Her relationship with the company is a bit complicated, and though she has an unparalleled mastery of the Balanchine technique, she doesn't have much experience—or interest, it seems—in programming contemporary work. And when asked about NYCB's sexual harassment problem in 2017, she responded with "no comment": Not exactly the hard stance against harassment that the new director needs to have.
The leader of NYCB's interim team, Stafford's mettle has been tested in the past year as he has led the company through a challenging time. The team has taken thrilling risks with their programming choices that have already paid off and brought new audiences to NYCB. But unlike most of the other former NYCB dancers on this list, Stafford doesn't quite have the star power a director traditionally needs to attract donors.
Woetzel rehearsing Misty Copeland at Vail Dance Festival. Photo by Erin Baiano, Courtesy Vail
As former director of the Aspen Institute Arts Program and current director of Vail International Dance Festival, the former NYCB principal would be a top contender for the position in any other universe. But Woetzel just began his tenure as president of Juilliard, which is not the kind of role one gives up in a hurry.
Photo by Christopher Duggan, Courtesy Whelan
Whelan seems to be the dance community's choice for the role. (A petition to hire her currently has almost 16K signatures.) She's an incredible teacher and coach, an outspoken feminist, an impresario and an unfailingly kind person. And as the petition states, hiring Whelan—or any of the accomplished women on this list—would break a huge glass ceiling.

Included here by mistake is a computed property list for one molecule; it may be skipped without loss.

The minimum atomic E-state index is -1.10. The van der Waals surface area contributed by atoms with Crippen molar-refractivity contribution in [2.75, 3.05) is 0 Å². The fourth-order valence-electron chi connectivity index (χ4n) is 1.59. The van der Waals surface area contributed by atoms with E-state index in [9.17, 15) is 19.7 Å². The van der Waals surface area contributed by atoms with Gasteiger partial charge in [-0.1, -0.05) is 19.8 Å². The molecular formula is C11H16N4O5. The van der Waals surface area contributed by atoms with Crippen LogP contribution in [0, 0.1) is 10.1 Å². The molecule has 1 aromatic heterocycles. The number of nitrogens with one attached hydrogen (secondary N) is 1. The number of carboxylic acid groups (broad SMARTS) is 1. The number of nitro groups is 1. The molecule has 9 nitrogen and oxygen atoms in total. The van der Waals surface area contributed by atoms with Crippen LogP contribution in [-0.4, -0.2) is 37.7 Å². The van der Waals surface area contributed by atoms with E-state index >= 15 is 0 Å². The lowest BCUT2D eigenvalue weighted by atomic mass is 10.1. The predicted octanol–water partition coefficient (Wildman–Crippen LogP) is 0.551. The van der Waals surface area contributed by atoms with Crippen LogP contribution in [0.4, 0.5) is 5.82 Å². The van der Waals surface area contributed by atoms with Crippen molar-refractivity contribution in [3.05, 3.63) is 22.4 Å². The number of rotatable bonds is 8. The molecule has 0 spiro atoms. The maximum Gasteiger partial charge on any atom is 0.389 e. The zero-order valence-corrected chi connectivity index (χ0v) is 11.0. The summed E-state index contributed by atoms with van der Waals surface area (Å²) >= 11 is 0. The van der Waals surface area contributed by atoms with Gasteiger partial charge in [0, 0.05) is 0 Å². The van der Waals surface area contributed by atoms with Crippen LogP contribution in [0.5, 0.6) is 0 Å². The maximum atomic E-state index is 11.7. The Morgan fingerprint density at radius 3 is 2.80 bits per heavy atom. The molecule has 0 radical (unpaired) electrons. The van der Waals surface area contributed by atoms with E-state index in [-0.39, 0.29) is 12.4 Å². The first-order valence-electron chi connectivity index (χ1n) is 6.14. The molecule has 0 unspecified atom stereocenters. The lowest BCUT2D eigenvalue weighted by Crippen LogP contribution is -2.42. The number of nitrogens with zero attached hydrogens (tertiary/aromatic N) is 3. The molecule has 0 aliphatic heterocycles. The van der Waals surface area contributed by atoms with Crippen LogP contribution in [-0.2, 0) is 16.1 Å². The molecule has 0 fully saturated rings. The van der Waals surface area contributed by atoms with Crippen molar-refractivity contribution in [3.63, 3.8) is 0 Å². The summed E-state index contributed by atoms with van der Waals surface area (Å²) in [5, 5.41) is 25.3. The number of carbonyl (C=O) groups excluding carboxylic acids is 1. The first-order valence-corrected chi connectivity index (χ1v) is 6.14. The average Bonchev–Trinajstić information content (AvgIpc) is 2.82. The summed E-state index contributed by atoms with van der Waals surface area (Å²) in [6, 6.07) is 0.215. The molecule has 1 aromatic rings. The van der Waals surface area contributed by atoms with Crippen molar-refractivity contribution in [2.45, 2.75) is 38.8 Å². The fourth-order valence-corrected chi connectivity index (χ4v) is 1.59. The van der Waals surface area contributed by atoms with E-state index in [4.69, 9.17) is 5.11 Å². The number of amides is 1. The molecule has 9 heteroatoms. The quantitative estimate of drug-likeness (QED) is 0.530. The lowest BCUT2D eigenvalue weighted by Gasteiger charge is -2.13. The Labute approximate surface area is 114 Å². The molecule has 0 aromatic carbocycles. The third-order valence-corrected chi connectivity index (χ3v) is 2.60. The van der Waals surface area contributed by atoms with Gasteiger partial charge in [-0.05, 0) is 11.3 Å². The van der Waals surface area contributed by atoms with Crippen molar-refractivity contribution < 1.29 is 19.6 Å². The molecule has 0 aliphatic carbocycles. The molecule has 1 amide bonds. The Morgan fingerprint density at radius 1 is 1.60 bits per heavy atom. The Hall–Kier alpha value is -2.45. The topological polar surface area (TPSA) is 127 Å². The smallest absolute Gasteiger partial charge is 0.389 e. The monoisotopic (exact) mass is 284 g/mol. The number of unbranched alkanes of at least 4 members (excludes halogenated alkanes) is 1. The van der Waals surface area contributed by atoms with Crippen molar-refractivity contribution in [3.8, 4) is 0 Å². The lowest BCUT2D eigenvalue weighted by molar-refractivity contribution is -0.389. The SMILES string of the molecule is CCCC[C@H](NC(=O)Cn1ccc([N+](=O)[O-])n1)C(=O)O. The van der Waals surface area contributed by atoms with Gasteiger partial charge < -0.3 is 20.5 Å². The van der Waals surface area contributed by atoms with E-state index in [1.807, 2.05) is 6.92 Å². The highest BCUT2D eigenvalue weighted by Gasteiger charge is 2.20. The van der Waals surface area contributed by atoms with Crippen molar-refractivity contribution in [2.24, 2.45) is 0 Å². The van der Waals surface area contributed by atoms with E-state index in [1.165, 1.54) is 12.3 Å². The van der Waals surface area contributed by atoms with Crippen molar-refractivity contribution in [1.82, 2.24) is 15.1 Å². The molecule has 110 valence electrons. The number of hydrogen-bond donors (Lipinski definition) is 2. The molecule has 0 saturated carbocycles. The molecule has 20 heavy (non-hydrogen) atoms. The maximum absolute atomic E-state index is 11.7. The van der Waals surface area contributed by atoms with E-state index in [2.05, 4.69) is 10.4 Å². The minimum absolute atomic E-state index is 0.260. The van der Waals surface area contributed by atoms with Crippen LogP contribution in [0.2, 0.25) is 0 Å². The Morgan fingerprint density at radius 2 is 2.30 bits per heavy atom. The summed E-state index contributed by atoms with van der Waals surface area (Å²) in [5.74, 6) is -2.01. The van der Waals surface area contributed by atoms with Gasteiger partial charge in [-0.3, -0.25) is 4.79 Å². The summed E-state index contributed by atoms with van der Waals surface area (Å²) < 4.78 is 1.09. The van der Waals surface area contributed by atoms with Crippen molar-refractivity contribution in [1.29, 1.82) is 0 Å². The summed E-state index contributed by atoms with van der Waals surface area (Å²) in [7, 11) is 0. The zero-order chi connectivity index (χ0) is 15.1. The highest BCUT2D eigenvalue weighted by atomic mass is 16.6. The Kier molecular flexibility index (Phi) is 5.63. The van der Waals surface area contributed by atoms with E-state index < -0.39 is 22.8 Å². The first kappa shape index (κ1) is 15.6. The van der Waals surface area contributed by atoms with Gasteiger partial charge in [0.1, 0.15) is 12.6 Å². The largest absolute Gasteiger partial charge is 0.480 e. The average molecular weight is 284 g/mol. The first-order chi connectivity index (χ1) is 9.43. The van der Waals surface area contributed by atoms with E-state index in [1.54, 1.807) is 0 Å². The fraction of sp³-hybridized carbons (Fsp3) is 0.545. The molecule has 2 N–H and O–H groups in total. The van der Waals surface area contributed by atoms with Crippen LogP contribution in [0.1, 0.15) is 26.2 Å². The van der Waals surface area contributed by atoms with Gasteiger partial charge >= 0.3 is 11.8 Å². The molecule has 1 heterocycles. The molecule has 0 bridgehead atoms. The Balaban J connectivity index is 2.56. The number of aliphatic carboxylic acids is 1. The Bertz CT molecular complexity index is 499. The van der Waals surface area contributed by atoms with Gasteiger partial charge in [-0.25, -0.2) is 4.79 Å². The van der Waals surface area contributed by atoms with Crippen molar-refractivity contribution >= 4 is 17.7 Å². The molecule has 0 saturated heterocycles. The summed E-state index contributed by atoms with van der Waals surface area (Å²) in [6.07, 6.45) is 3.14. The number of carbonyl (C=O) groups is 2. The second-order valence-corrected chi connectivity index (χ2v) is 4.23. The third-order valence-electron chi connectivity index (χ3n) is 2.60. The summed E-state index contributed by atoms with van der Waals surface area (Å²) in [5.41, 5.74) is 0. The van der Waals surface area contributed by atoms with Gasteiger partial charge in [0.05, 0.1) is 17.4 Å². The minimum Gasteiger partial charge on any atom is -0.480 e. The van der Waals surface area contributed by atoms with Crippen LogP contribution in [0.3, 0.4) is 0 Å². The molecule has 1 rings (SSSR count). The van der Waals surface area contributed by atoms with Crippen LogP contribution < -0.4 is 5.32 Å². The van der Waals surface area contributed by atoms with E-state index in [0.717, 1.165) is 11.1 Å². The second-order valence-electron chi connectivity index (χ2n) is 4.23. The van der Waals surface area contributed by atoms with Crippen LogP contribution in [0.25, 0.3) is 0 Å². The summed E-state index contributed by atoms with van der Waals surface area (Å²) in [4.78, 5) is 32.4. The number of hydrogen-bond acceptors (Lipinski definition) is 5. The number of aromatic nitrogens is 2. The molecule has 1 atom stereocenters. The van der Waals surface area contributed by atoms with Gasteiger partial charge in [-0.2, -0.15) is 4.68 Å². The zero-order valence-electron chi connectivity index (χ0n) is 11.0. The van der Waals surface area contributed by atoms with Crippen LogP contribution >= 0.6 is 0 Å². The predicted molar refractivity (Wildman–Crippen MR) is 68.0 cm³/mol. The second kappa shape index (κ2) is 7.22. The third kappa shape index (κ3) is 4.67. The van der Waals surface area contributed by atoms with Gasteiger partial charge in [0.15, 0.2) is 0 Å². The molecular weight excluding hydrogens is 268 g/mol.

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Back in 2011 when Joe Lanteri first approached Katie Langan, chair of Marymount Manhattan College's dance department, about getting involved with New York City Dance Alliance, she was skeptical about the convention/competition world.
"But I was pleasantly surprised by the enormity of talent that was there," she says. "His goal was to start scholarship opportunities, and I said okay, I'm in."
Today, it's fair to say that Lanteri has far surpassed his goal of creating scholarship opportunities. But NYCDA has done so much more, bridging the gap between the convention world and the professional world by forging a wealth of partnerships with dance institutions from Marymount to The Ailey School to Complexions Contemporary Ballet and many more. There's a reason these companies and schools—some of whom otherwise may not see themselves as aligned with the convention/competition world—keep deepening their relationships with NYCDA.
Now, college scholarships are just one of many ways NYCDA has gone beyond the typical weekend-long convention experience and created life-changing opportunities for students. We rounded up some of the most notable ones:
We knew that Ivo van Hove and Anne Teresa de Keersmaeker's production of West Side Story would challenge our preconceived notions about the show.
But a recent Vogue story gives us a taste of just how nontraditional the Broadway revival will be. Most notably, van Hove is cutting "I Feel Pretty" and the "Somewhere" ballet, condensing the show into one act to better reflect the urgency of the 48-hour plot. (The choice has been approved by the West Side Story estate, including Sondheim, who has "long been uncomfortable" with some of the "I Feel Pretty" lyrics.)
"The show must go on" may be a platitude we use to get through everything from costume malfunctions to stormy moods. But when it came to overcoming a literal hurricane, Houston Ballet was buoyed by this mantra to go from devastated to dancing in a matter of weeks—with the help of Harlequin Floors, Houston Ballet's longstanding partner who sprang into action to build new floors in record time.